A Rikon, by any other name, is a Craftsman...well, not exactly Shakespeare but, you get the idea. Made by Rikon, and identical to the Rikon, the Craftsman 10" bandsaw is solidly built, quiet, and smooth running. I bought it for lightweight use and it excels at this task. I took the time to set it up properly, so that the cuts were accurate. Out of the box, the wheels were lined up properly. Using a small square, I lined up the table to the blade, from both the side and back. I tested the saw on a 3 foot piece of 3/4" oak. I was surprised at how quickly and smoothly it went through the piece, leaving a smooth kerf. The resulting cut was squared off. The saw is extremely quiet. Since the base and table are cast iron, it has very little vibration. I bought the saw to build a couple of acoustic guitars; I need accuracy more than speed, but the saw handled the oak very easily, and cut through it like butter. I bought the saw for $189 from Sears.
I tested the saw on a solid piece of 8" x 2" oak and a piece of 4" x 4" pressure treated fence post. I cut 1" slices off of each of each piece of test wood. It handled both pieces easily, although I went slower with the 4x4. The resulting kerf was squared off and smooth enough that, taking a couple of quick swipes with 320 grit sandpaper, completely smoothed it. I also used it to cut several pieces of 1/4" oak plywood, which went through the saw quickly. All of the cuts were done with the stock blade. As time passes, I'll update my review to include precision cutting on Peruvian walnut, mahogany, maple, rosewood, ebony, and different species of spruce.
****UPDATE, January 1, 2015****
As I've gained proficiency with the saw, the more I've come to appreciate it. Using a thin piece of wood, and placing a piece of ebony cut off from my guitar fingerboard on top, I easily made extremely thin veneer(.34 mm thick, using a caliper to verify), to use as a saddle shim on my build. Using the stock blade, I sawed approximately 6" into the thin wood, then leaving it in place, put the ebony on top and sawed the ebony. It came out extraordinarily thin, and even. Frankly, I was amazed that the saw had this capacity. With the thin blade in place, it is easy to control; I preshaped my guitar braces. I've had no problems with the saw, and once again, cut several chunks of 4" pressure treated wood for another project. I have a lot of power tools in the basement, including a precision 10" radial arm saw, but the Craftsman 10" bandsaw is my goto saw and has proven to be indispensable.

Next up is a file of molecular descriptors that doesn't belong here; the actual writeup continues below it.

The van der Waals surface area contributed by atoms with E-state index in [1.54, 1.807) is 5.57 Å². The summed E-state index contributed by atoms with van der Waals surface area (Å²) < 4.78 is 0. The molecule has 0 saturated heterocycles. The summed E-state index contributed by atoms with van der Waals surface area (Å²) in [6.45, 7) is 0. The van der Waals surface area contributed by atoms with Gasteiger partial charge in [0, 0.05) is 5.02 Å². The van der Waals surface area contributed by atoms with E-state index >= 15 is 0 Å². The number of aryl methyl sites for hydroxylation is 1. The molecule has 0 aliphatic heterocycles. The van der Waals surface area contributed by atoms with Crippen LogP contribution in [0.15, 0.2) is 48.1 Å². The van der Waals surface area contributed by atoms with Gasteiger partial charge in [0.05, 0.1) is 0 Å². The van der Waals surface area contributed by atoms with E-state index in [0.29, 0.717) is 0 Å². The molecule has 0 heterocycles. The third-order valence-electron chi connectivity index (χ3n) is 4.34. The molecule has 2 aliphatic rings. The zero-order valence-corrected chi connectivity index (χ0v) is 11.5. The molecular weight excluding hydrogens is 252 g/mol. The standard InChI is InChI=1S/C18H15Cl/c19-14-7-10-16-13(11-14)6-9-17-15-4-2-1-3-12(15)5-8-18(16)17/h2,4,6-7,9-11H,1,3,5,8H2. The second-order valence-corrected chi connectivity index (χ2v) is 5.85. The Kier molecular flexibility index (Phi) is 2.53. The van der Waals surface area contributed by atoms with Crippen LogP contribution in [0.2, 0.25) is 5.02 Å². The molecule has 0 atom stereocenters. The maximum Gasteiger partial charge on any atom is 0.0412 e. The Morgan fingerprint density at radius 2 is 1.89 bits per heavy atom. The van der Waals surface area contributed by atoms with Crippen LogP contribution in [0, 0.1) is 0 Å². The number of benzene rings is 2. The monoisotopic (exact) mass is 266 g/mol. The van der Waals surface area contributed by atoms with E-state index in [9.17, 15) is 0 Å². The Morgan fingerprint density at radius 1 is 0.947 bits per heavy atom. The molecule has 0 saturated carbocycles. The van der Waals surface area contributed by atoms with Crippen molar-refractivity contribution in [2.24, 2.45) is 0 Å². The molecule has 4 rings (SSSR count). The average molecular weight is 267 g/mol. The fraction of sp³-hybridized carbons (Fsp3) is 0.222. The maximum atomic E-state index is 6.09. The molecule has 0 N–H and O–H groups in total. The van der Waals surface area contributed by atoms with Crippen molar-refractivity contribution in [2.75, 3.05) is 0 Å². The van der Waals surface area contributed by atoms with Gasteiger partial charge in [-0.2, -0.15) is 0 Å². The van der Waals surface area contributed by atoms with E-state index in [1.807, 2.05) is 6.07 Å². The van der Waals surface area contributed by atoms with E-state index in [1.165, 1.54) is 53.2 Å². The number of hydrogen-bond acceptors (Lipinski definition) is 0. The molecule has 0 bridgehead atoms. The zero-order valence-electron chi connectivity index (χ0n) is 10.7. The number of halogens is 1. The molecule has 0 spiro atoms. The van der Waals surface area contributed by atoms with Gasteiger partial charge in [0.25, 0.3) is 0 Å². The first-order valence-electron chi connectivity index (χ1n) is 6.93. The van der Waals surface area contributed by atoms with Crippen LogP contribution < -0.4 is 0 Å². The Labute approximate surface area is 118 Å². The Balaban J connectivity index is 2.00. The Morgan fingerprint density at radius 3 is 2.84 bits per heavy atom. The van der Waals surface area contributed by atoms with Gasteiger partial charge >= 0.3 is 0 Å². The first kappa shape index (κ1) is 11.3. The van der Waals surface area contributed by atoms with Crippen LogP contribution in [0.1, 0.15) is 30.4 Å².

on May 4, 2012
This is the same saw as the RIKON 10-305, for more reviews look there too. This is the second benchtop band saw I've purchased and it is by far the best I've been able to lay my eyes on. My first was a Sears Companion model and it was a real junker, I sold it to a pawn shop for $10. I worked my way through college as a machinist and have had the pleasure of using and industrial quality 16" band saw. I don't expect a $200 saw to do what a $2000 saw will, so I looked for the best built becnhtop I could evaluate first hand. Unfortunately there just isn't a perfect benchtop on the market. Check the reviews of all the makes; nobody is making a 10" saw with all the features of a 14" or 16".